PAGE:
Kayla Jasper, healthy living program co-ordinator with Three Corners Health Society, and Mimi Sellars, community health representative with Williams Lake Indian Band, were eager to share information at the diabetes conference.

Three Corners Health hosts diabetes conference

Two days this week, the Elks Hall was filled with people learning about managing diabetes

The Elks Hall was bustling in Williams Lake last week with a diabetes conference hosted by Three Corners Health Services Society.

“It’s our first time we’ve done this and we are hoping it will become an annual thing,” said Stacey Isaac, nurse manager for Three Corners Society as lunch was being served Wednesday.

“We have brought together all of our five Secwepemc communities and some of the Tsilhqot’in communities to learn more about diabetes.”

The theme of the conference – From Burnout to Balance – reflected the fact it can be stressful to have diabetes, she added.

Ten different tables were set up around the hall, with information and services about community resources.

“We’ve got two pharmacists from Shoppers Drug Mart who work with us on a program for people who take several medications to see if they can get them off some of their medications,” Isaac said. “There’s someone else giving foot massages, because that can help people with diabetes.”

Leanne MacNair, an optometric assistant with Williams Lake Optometry, was manning a display on how to keep diabetes from affecting the eyes.

“If it does end up impacting somebody’s eyes then I we can tell them what kind of treatment is available,” MacNair said.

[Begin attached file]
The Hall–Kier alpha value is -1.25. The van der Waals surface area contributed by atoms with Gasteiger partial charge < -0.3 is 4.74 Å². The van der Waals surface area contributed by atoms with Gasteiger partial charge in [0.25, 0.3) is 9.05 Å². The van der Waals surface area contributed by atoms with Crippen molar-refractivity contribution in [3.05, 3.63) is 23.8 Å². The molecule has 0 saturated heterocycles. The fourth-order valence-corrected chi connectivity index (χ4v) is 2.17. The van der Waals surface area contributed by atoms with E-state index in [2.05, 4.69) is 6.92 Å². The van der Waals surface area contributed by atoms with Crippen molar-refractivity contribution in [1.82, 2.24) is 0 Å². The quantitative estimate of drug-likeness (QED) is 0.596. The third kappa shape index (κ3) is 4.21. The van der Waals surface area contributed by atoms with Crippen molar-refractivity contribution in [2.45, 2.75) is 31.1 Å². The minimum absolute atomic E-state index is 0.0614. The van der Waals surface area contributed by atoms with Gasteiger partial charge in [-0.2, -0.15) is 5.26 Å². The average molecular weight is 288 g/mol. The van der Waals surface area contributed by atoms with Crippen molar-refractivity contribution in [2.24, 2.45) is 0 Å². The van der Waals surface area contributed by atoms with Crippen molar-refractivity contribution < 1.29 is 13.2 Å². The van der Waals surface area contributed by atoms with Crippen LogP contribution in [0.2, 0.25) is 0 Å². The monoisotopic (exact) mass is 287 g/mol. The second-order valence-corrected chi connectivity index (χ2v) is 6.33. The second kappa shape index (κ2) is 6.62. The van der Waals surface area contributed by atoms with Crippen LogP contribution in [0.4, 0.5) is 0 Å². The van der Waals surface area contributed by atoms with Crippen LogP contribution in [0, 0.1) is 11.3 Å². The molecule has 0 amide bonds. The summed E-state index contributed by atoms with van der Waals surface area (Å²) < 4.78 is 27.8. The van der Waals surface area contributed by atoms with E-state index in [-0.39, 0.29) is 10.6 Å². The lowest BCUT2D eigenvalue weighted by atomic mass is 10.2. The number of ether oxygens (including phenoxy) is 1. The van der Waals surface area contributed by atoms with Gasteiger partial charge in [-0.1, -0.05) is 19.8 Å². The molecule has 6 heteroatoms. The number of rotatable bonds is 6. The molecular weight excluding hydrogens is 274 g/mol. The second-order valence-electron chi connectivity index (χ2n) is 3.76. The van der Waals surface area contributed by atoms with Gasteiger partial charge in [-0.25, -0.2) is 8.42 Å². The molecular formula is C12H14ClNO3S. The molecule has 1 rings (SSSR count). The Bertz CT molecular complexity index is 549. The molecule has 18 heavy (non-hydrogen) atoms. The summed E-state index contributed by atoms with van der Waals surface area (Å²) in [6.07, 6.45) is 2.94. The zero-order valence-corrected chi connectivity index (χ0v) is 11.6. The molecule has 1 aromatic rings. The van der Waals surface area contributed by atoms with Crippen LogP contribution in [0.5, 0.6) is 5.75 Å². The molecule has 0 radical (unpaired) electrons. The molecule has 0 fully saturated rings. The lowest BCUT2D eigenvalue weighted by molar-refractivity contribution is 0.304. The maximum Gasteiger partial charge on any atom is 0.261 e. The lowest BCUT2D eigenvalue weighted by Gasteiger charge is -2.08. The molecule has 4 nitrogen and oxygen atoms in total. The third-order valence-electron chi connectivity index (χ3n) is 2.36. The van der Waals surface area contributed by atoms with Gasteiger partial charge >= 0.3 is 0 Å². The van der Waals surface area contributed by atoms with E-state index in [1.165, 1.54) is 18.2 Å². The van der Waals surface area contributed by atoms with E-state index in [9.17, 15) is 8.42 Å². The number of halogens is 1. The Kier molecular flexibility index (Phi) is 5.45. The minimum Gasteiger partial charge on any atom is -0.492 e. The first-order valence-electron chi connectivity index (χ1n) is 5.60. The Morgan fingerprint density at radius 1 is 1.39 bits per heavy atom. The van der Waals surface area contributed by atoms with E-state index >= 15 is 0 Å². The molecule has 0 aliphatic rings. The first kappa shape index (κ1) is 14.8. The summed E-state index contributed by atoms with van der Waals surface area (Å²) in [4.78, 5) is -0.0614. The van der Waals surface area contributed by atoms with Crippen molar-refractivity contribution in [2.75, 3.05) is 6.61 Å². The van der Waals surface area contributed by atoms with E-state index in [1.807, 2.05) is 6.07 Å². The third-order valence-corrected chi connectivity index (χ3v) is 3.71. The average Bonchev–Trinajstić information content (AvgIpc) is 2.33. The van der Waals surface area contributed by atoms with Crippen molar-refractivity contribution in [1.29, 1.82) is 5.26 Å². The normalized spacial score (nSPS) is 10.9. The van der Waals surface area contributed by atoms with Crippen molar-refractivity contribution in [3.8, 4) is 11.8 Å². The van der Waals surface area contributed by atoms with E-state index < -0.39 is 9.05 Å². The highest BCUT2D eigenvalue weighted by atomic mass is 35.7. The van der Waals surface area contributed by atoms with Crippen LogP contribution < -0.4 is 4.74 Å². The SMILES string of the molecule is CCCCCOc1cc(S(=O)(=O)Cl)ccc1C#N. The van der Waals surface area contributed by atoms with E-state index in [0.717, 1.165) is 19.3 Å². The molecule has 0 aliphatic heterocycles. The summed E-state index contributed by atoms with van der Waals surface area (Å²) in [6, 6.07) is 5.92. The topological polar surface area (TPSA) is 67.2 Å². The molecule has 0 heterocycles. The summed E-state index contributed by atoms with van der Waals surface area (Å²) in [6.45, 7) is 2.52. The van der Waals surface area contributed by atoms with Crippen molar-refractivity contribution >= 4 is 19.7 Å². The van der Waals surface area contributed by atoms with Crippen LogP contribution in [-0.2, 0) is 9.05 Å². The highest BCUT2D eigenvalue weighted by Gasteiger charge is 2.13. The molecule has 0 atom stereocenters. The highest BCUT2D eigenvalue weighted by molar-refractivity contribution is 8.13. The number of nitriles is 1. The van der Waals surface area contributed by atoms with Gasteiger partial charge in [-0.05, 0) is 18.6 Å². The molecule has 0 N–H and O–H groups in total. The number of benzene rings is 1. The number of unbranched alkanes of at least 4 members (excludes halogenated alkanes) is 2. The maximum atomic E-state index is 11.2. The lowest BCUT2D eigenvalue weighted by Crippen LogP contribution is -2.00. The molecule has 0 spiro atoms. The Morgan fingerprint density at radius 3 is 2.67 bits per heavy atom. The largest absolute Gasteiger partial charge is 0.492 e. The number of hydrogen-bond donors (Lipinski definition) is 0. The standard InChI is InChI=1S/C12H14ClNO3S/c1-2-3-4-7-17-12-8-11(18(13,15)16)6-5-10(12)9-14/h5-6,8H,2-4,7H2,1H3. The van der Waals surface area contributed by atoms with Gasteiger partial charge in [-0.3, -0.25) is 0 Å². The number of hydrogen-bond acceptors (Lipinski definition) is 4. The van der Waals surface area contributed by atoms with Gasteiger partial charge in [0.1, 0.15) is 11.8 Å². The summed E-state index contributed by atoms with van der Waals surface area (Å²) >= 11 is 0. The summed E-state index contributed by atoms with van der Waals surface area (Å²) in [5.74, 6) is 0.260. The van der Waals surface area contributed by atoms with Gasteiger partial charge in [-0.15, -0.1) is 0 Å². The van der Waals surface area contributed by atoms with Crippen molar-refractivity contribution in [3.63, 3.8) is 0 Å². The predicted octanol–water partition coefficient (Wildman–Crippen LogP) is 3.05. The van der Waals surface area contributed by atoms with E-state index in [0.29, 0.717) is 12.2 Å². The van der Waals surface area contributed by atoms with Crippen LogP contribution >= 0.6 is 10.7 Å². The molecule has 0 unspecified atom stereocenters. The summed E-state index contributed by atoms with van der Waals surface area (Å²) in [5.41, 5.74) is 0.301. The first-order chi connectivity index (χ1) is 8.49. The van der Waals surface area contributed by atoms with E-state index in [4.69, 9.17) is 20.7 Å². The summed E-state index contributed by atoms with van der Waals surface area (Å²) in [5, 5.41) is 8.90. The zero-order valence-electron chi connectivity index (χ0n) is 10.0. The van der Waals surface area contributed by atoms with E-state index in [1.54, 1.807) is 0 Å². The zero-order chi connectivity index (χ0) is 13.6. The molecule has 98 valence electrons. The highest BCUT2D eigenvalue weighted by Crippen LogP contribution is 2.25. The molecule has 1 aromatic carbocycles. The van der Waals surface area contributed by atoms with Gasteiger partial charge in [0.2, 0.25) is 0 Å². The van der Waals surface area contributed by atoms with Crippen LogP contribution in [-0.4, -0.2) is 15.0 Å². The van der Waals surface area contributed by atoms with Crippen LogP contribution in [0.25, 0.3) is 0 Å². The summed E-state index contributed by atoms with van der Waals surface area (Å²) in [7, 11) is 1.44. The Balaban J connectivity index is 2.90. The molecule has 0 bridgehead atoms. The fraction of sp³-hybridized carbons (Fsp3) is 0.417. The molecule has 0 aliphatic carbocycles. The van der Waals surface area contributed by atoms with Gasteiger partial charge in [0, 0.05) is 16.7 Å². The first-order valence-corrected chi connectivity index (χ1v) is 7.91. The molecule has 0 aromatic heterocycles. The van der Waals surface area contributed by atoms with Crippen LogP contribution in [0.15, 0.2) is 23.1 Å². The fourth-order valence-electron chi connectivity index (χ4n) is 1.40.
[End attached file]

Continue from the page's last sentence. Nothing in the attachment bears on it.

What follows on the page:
Trying out some of the exercise equipment brought to the conference by Red Tag Fitness was Edith William, a home support worker from Xat’sull (Soda Creek) First Nation for the last 16 years.

As Kyle Dyck from Red Tag talked to her about the equipment, William’s face lit up.

She seemed to be enjoying seeing her progress on the monitor as she moved her arms and legs with the equipment.

Nurses Sagar Sandhu and Matthew Summerskill work with the Mobile Diabetes Clinic from Carrier Sekani Family Services out of Prince George and travel to many communities in the Interior.

During the two-day conference they ran their clinic in Williams Lake.

Pointing to a spinning wheel at their booth Summerskill said people could win prizes based on where it landed.

“Here this one says, ‘what is this organ?’” he said as the wheel stopped at one of the spots. “It’s the pancreas.”

“It’s a fun game,” Sandu added.

“Kind of like Wheel of Fortune, but Wheel of Diabetes Fortune.”

The fair ran Tuesday and Wednesday, with a healthy lunch served each day.

Isaac said she is hopeful the diabetes conference can become an annual event.

Three Corners Health Services Society has an office in Williams Lake and at Sugar Cane with a mandate to holistically address the health care needs of Secwepemc community members by incorporating traditional and contemporary practices.


Xat’sull (Soda Creek) First Nation home support worker Edith William tries out some of the exercise equipment brought to the conference by Red Tag Fitness of Kamloops.

Leanne MacNair, optometric assistant with Williams Lake Optometry was sharing information about the impact of diabetes and the eyes.

Mobile Diabetes clinic nurses Sagar Sandhu (left) and Matthew Summerskill were using a Wheel of Fortune-type wheel to share information on different aspects of diabetes.

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